However, as the goal of curling is to build the biceps, seated would be a better option.
When standing, it’s also less easier to cheat as a common mistake some people make is to use momentum from their body to help them curl the weight up indicating the weight is too heavy to begin with.
The seated alternative is much better for bicep activation.
How to do a wide grip barbell curl
- Sit on a bench with feet flat on the ground and keeping your back straight and head and chest up.
- Have a barbell resting on your lap so that you’re ready to start.
- Take hold of the barbell with a supinated grip (palms facing away from you) keeping your hands at a width just beyond your shoulders
- Slowly curl the weight up and towards your chest.
- Hold at the top for a couple of seconds before lowering back down.
- Repeat the desired numbers of reps and sets.
- Lowering the weight back down to your lap, is known as the eccentric portion of the exercise and when done slowly, and with control, can offer huge benefits for muscle building as this is typically when muscle fibers are put through most stress due to forces against gravity.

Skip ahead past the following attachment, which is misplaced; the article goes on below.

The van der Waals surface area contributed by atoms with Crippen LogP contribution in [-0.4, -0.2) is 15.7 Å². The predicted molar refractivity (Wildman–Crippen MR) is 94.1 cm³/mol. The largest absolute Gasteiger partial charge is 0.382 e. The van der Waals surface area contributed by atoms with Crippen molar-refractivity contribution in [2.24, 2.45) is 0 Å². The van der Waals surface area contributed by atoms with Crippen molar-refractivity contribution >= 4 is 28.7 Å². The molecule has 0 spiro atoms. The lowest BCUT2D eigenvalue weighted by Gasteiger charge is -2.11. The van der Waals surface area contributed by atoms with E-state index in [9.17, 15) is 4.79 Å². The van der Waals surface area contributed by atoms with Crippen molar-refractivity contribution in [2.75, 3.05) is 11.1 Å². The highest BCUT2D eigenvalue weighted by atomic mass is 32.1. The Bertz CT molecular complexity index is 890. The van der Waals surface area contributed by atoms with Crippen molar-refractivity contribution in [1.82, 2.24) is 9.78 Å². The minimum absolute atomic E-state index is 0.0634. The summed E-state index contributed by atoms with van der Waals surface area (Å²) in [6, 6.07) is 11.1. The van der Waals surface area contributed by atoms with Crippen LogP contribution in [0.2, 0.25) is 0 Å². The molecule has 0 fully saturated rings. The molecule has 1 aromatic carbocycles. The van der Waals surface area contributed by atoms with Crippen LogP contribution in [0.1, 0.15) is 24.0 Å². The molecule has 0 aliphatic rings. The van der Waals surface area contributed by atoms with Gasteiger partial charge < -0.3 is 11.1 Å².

The spider curl exercise is excellent for overall arm development and as well as working the short head of the biceps, it will also target the long head, triceps and elbow flexors.
The Spider curl exercise may look similar to a standard barbell curl, but the position of the body during execution means that it allows for a much greater range of motion.
This makes for a more challenging curl exercise but one that could potentially result in more muscle growth when compared to other short head bicep exercises.
To undertake this movement, you’ll need an adjustable bench and either a pair of dumbbells or an EZ curl bar.
How to do a spider curl
- Set the bench to an angle of around 45 degrees.
- Rest your chest on the inclined pad of the bench, ensure the weight you are using is immediately in front of you so you can easily grab them.
- Hold the weight with a supinated grip (palms facing away from you) and allow your arms to hang down keeping them straight.
- From this position, slowly curl the weight up to the top of your chest.
- Squeeze at the top of movement before slowly lowering the weight back down.
- If you’re new to this exercise, be sure to keep the weight lower so you can perfect your form and prevent injury. You may be able to preacher curl a heavy weight, but remember that the range of motion is much greater with this exercise making it more difficult.
EMG (electromyography) studies show that the combination of flexion and supination in a concentration curl shifts the load in a way that benefits the short head of the bicep.
Not only is the concentration curl an excellent workout for the short head of the bicep, but it is also one of the most effective curls for stimulating the biceps.
Concentration curls promote great flexibility and a profound degree of contraction.